Newly-discovered ancient human species 'buried its own dead' in remote cave


New Human-Like Species Discovered in South Africa

A mysterious ancient human with the lithe body of a ballet dancer has astonished scientists by appearing to show respect for its dead.

Huge numbers of the previously unknown creature's bones were discovered in a remote cave in South Africa that can only be accessed through a "chute" seven inches wide.

Experts believe the slender hominin, whose age is uncertain but may have lived around two million years ago, had used the cave as a burial chamber.

Professor Lee Berger, from the University of the Witwatersrand in South Africa, who led an expedition to the site some 30 miles north-west of Johannesburg, said: "We have just met a new species of human relative that deliberately disposed of its dead.

"The implication of that is significant. Until this moment in history we thought the idea of ritual behaviours directed towards the dead was utterly unique to Homo sapiens. It perhaps identified us; a recent phenomenon that separated us from the animal kingdom.

"We have now seen, we believe, a species that had that the same capacity, and that is extraordinary."

No-other primitive members of the Homo genus, the broad family of "humans", are known to have interred their dead in this way.

Only remains of the creature, named Homo naledi, were discovered in the Rising Star cave which is part of South Africa's Cradle of Humankind world heritage site. Bones of animals were conspicuously absent, and it looked as if the bodies had been placed in the chamber over a long period of time.

In total more than 1,550 individual bone pieces were identified, making it the largest single assemblage of hominin fossils ever discovered in Africa.

'Evidence of ritual body disposal'

So far parts of at least 15 individuals have been recovered, a small fraction of the fossils believed to remain in the chamber. The bones belonged to both sexes and infants as well as elderly individuals, and none bore marks that might have suggested violence or cannabilism.

"We have eliminated the possibility that this was a mass-death," said Prof Berger. "We have eliminated the possibility of a catastrophe. These individuals came in one at a time. They were not eaten by some super-predator."

Quite apart from the evidence of ritual body disposal, Homo naledi is unique in being physically unlike any other primitive human seen to date.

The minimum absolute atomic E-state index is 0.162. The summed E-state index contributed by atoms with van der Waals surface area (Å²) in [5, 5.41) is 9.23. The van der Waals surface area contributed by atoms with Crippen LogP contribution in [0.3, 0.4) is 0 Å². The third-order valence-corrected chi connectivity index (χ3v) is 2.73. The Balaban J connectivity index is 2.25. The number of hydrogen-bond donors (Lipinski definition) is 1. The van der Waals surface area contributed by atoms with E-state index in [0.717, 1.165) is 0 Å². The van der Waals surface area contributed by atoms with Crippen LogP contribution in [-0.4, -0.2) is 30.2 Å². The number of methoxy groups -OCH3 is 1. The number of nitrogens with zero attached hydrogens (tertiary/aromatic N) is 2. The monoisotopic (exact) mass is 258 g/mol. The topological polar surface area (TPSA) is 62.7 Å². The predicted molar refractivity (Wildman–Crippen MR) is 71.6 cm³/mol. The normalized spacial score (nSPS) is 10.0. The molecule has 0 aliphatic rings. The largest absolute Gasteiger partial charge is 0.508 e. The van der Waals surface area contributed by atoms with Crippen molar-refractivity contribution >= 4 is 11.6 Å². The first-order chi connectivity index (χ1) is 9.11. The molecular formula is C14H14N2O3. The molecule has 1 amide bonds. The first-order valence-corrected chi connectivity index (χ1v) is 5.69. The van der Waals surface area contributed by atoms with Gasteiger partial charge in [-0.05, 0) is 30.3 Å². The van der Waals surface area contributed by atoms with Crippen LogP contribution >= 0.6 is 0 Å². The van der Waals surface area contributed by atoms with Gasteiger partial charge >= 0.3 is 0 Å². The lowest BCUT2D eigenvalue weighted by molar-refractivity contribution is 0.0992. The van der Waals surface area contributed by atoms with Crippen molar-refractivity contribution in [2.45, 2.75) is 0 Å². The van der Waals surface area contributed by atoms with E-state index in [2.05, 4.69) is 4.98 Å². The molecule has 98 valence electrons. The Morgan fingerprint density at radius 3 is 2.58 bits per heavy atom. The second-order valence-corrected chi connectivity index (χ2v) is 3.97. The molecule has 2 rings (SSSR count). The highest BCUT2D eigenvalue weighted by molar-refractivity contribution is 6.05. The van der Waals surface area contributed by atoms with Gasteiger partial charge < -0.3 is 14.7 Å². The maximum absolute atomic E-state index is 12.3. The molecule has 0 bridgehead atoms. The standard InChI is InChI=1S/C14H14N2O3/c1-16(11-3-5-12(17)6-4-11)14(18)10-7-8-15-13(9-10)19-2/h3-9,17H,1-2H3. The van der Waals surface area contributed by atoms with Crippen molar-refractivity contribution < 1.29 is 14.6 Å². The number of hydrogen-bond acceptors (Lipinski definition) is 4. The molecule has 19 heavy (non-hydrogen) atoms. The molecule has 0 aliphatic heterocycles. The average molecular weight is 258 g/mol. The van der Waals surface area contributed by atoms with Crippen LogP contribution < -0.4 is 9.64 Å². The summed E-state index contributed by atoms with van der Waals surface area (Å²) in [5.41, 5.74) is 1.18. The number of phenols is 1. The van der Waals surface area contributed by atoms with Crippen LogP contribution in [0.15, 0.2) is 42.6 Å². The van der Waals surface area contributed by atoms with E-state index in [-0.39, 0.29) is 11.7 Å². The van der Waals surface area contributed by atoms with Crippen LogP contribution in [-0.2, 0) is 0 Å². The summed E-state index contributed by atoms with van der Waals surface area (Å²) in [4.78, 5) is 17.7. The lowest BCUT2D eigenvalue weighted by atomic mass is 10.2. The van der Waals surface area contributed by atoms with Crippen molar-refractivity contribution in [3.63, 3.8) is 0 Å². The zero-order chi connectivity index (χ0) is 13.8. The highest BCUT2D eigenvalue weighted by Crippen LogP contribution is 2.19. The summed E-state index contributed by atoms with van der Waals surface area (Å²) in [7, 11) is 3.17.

Standing around five feet tall, it had a tiny brain the size of an orange, and shoulders like those of an ape - but also small, human-like teeth, long legs and strikingly modern feet designed for long-distance walking.

Its hands had strong opposable thumbs good for making and using tools, but also long curved fingers clearly adapted for climbing trees.

Professor John Hawks, from the University of Wisconsin-Madison in the US, another member of the international team whose findings are reported in the online journal eLife, said: "We see a creature that has a fascinating mix of characteristics that include unusually human-like features and features comparable with the most primitive members of the human lineage."

Co-author Dr William Harcourt-Smith, from the City University of New York, said H. naledi's foot was extremely human-like "in nearly all aspects".

He added: "It can't grasp with its big toes like gorillas and chimpanzees and other early humans. Critically, it was a stiff foot. This was a very human-like foot - one of the most human-looking in the fossil record."

Many questions about the new human species remain to be answered, most crucially it's age. Normal dating techniques could not be used by the scientists because of the geology of the cave and the lack of animal bones within it. No surviving DNA has yet been extracted from the fossils.

Based on its most primitive features, experts estimate that H. naledi could be as much as 2.5 million years old, close to the "root" of the Homo lineage. However the possibility cannot be ruled out that the creature was a surviving relic and lived at a much later date.

Terry Garcia, chief science and exploration officer at the National Geographical Society, which funded the 2013 expedition, said: "This is a tremendously significant find."

A team of more than 60 cavers and scientists worked together on the discovery. A group of six women petite enough to fit through the cave entrance were selected from a global pool of candidates as "underground astronauts".

Naledi means "star" in Sesotho, a local South African language.

The discovery announcement was relayed in a video link from South Africa to the British Science Festival at the University of Bradford.

Professor Chris Stringer, head of human origins at London's Natural History Museum, said: "The new human species Homo naledi is similar to modern humans in some ways, such as the shape of its hands, wrist and feet. In addition, the deep cave location where the bones were found suggests that they were deposited there by other humans, indicating surprisingly complex behaviour for a 'primitive' human species.

"On the other hand, H. naledi's small brain and the shape of its upper body are more reminiscent of pre-human and very early human species such as Homo habilis, which lived more than 1.5 million years ago. Based on these features, H. naledi could be one of the earliest species of human yet discovered, or a species that retained many features from an earlier stage of human evolution."

Casts of the creature's bones will be put on public display at the Natural History Museum on September 25.